If you surveyed a hundred people about what kind of food New York City is known for, you’d probably get an even split between pizza and deli sandwiches. As we know from the dollar slice boom, pizza’s still going strong. But according to the LA Times, the Jewish Deli is dying out. The reporter would like to respond “what a shtik fleisch mit tzvei eigen!”
First of all, LA Times, what are you doing talking about NYC? Don’t you have to get from the 405 to the exit ramp in Baja, then onto onto Beverly Glen and made a quick right onto Carmelita (NYU Local cannot confirm that this is a really route).
Basically, the LA Times is reporting that time goes on, the city changes, and not everyone likes the same kind of food as they did in 1950s. This is, apparently, breaking news. “In the first half of the 20th century, several thousand Jewish delis were operating in New York. But as Jewish immigration to the East Coast ebbed after World War II and younger generations splintered into the suburbs, the number has shrunk to a few dozen.” Here are some other things that a different in NYC since sixty years ago: Jim Crow laws, rock and roll was the devil’s music, and Joe McCarthy thought everyone was a communist. Sometimes, change is good.
Also, the demographics of NYC have changed drastically since the influx of immigrants in the early to mid 20th century. The Lower East Side isn’t Yiddish-only anymore. Remember when the New York Times reported that there was no Jewish candidate in the NYC mayoral race. The Grey Lady speculated that the lack of Jews “reflects the city’s shifting demographics and a splintered electorate that comprises mostly smaller blocs often aligned by geography, class and ideology rather than by religion, ethnicity and race…” Change is gonna come, and we can’t stop it.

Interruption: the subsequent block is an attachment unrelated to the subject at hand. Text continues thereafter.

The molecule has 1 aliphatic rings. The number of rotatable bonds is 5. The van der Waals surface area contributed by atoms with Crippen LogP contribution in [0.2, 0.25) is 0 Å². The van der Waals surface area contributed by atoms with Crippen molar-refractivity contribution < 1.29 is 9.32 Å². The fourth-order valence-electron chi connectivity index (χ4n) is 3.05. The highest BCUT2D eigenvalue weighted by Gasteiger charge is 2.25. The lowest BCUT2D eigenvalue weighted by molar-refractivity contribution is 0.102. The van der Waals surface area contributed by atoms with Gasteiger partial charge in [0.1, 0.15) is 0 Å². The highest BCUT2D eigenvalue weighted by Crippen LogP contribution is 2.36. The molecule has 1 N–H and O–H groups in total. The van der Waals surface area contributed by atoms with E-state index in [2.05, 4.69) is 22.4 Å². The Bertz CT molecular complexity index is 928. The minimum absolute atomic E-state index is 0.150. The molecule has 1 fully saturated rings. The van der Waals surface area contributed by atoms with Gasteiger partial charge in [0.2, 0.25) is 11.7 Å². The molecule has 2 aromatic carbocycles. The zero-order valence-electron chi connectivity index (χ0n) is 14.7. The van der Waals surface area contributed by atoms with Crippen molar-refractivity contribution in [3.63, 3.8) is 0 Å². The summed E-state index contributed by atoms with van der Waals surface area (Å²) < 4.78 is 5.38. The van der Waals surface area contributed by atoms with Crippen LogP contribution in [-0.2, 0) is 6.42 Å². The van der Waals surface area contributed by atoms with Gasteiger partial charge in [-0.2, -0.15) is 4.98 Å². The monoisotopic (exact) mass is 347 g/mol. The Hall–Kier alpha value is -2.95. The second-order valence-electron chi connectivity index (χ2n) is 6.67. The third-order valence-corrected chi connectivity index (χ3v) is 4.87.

The article goes on to cite stats on the rising costs of beef, fish, and other food products, the same problem that many restaurants are facing. But what separates a deli from, let’s say, a bibimbap place or a hotdog spot? The deli was an institution, and now they’re going way. And it’s scary seeing a big part of a city get smaller.
Though it wouldn’t be a piece about time moving on and The Good Old Times getting left in the dust with out blaming the millenials. A deli co-owner swears that the youngins “don’t understand delis or comfort food” and are “used to quick food and instant gratification, going through a drive-thru in 10 seconds.” Young people can tell the difference between a Second Avenue deli sandwich and a Subway. One is cheap and one is delicious, and the cheap one might come up more because it is five dollars. But saying that millenials don’t appreciate “comfort food” is like saying they don’t know how to speak without irony; there’s something wrong with those kids! You’re young, so you don’t appreciate this, so you’re running my life.
Don’t worry, everyone – the future the right to eat a monster tower of meat away from the city. When lines of tourists stop waiting for a sandwich from that deli in When Harry Met Sally, then we can worry. Until then, stop blaming the future for destroying the past. pastrami on rye, extra pickles, extra Russian, and a chocolate soda, please.